Evolveum midPoint was designed with the absolute-value problem in mind. The changes of the attributes are provisioned, not absolute values. The above mentioned parallel request would be expressed as "add Group1 value to Groups attribute" and "add Group3 value to Groups attribute", respectively, much like LDAP. These operations can be completed in any order and no locking mechanisms are needed.
Sun IDM view concept was quite unique. During processing of users (or other objects), special variables containing user (or other object) attributes were constructed. These variables were actually assembled tree of useful user/account information which could be used for computing values, decisions etc. Separate views existes for separate operations (Enable, Disable, Rename etc.), which could be extended to fulfill customer or partner needs.
The view concept was used in forms and workflows. Forms were used to display and edit the view using browsers or programatically, using input elements and XPRESS expressions. Workflows were used not only for actual request approvals; instead, Sun IDM would call a workflow (or process) after the form was submitted. The mapping of forms and workflows was fixed, but the forms and workflows could be updated or replaced providing maximal customization.
Evolveum midPoint has no concept of views. The configuration and expressions for provisioning is stored in the resource objects themselves - the place we believe is more logical and straightforward. The expressions are parts of "mappings". For any resource or user attribute there can be one or more (conditional) mappings which map source attribute (e.g. user's Fullname) to target attribute (e.g. Windows DisplayName) with optional expression. If there is an attribute change, the midPoint Model component will recompute the relevant mappings and apply them to other attributes. Mappings can be used also to compute user attributes whenever other user attributes change. In the mappings, special variables are exposed (user, account, shadow etc.) to access the midPoint user, target resource account etc. data.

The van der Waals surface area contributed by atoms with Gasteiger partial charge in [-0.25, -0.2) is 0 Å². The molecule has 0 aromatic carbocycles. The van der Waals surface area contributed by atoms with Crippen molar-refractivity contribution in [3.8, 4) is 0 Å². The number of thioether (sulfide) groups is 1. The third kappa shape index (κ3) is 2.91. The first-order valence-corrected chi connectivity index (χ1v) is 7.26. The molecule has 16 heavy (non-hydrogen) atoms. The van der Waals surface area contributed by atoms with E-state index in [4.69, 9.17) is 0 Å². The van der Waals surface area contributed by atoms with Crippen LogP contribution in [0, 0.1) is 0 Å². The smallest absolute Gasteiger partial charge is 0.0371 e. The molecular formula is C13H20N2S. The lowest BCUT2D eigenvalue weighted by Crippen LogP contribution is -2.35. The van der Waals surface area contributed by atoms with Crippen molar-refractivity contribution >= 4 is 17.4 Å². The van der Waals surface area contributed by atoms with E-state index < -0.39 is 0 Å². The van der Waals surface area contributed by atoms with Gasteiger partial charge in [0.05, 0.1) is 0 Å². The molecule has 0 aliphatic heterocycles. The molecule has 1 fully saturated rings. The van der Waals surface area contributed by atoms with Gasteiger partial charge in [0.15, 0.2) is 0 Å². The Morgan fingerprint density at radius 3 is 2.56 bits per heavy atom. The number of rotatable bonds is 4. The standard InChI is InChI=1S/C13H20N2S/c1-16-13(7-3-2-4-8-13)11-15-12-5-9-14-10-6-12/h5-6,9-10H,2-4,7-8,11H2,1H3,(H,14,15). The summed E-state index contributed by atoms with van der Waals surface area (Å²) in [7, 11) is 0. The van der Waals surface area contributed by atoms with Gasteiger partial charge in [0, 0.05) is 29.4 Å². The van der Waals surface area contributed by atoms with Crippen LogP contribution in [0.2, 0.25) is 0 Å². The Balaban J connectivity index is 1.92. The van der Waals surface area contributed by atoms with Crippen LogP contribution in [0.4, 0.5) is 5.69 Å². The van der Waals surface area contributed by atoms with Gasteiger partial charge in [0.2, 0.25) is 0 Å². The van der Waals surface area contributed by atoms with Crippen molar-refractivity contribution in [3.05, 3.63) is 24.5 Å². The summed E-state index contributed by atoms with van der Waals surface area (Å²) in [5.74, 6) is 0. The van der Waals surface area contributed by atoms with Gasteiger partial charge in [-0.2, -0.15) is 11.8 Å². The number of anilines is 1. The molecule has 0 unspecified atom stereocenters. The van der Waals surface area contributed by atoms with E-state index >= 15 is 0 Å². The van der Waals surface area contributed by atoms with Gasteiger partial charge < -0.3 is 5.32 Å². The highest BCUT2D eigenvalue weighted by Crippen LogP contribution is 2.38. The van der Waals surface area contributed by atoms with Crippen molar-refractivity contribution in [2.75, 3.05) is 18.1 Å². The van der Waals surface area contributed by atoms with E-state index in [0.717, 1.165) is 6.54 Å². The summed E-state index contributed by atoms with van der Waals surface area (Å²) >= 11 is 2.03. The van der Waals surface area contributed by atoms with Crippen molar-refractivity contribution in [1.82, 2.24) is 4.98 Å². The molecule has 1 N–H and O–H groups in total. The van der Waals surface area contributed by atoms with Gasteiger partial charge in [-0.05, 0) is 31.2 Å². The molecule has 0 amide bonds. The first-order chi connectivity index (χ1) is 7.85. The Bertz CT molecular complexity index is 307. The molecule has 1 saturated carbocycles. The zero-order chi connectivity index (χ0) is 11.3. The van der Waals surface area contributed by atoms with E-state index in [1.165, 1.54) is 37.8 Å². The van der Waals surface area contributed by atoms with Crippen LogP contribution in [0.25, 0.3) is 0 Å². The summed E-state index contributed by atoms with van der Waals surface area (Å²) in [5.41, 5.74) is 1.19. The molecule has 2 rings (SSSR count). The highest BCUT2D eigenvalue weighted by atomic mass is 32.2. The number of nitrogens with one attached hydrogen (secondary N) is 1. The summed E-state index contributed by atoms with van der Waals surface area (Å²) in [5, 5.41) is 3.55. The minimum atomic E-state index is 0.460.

Forms used in the current version of midPoint are automatically generated depending on schemas. We plan to further enhance the forms to allow also non-generated fields in the future. The workflows in midPoint are used only for approvals (using Activiti framework). No workflows are involved in provisioning if no approvals are configured. The midPoint Model component processes the changes and recomputes the attributes if needed, instead of workflow (as in Sun IDM). This simplifies the concept and the customization, and workflows are used in a more logical way than in Sun IDM.